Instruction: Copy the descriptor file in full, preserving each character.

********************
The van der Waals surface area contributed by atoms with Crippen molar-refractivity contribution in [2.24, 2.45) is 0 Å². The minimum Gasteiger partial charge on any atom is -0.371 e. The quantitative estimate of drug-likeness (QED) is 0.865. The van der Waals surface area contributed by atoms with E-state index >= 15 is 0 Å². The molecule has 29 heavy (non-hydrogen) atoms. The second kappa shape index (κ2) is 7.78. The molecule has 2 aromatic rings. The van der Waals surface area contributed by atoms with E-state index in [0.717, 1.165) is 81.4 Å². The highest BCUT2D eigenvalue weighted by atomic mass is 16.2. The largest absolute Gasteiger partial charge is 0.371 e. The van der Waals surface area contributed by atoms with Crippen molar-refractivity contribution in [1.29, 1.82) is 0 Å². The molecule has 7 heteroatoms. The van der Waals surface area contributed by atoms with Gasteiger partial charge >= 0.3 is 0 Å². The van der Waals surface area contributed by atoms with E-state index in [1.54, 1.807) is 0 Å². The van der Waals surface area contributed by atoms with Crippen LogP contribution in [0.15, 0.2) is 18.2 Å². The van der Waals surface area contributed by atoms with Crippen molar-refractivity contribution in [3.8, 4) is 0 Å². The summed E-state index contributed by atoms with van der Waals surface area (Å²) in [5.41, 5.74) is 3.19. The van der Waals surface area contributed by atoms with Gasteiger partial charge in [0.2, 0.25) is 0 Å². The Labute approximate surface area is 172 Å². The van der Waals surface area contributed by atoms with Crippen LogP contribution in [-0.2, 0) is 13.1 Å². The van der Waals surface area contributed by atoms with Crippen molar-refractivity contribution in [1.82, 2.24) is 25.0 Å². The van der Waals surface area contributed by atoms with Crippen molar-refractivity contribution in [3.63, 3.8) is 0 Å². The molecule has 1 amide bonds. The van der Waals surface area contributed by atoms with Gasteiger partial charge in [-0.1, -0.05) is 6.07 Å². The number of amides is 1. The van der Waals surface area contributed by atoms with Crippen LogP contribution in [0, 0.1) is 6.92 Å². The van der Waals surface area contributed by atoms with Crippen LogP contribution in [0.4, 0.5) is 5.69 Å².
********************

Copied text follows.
The van der Waals surface area contributed by atoms with Crippen molar-refractivity contribution in [2.24, 2.45) is 0 Å². The minimum Gasteiger partial charge on any atom is -0.371 e. The quantitative estimate of drug-likeness (QED) is 0.865. The van der Waals surface area contributed by atoms with E-state index >= 15 is 0 Å². The molecule has 29 heavy (non-hydrogen) atoms. The second kappa shape index (κ2) is 7.78. The molecule has 2 aromatic rings. The van der Waals surface area contributed by atoms with E-state index in [0.717, 1.165) is 81.4 Å². The highest BCUT2D eigenvalue weighted by atomic mass is 16.2. The largest absolute Gasteiger partial charge is 0.371 e. The van der Waals surface area contributed by atoms with Crippen molar-refractivity contribution in [1.29, 1.82) is 0 Å². The molecule has 7 heteroatoms. The van der Waals surface area contributed by atoms with Gasteiger partial charge >= 0.3 is 0 Å². The van der Waals surface area contributed by atoms with E-state index in [1.54, 1.807) is 0 Å². The van der Waals surface area contributed by atoms with Crippen LogP contribution in [0.15, 0.2) is 18.2 Å². The van der Waals surface area contributed by atoms with Crippen molar-refractivity contribution in [3.8, 4) is 0 Å². The summed E-state index contributed by atoms with van der Waals surface area (Å²) in [5.41, 5.74) is 3.19. The van der Waals surface area contributed by atoms with Gasteiger partial charge in [0.2, 0.25) is 0 Å². The Labute approximate surface area is 172 Å². The van der Waals surface area contributed by atoms with Crippen LogP contribution in [-0.2, 0) is 13.1 Å². The van der Waals surface area contributed by atoms with Crippen molar-refractivity contribution in [1.82, 2.24) is 25.0 Å². The van der Waals surface area contributed by atoms with Crippen molar-refractivity contribution in [3.63, 3.8) is 0 Å². The molecule has 1 amide bonds. The van der Waals surface area contributed by atoms with Gasteiger partial charge in [-0.1, -0.05) is 6.07 Å². The number of amides is 1. The van der Waals surface area contributed by atoms with Crippen LogP contribution in [0, 0.1) is 6.92 Å². The van der Waals surface area contributed by atoms with Crippen LogP contribution in [0.4, 0.5) is 5.69 Å².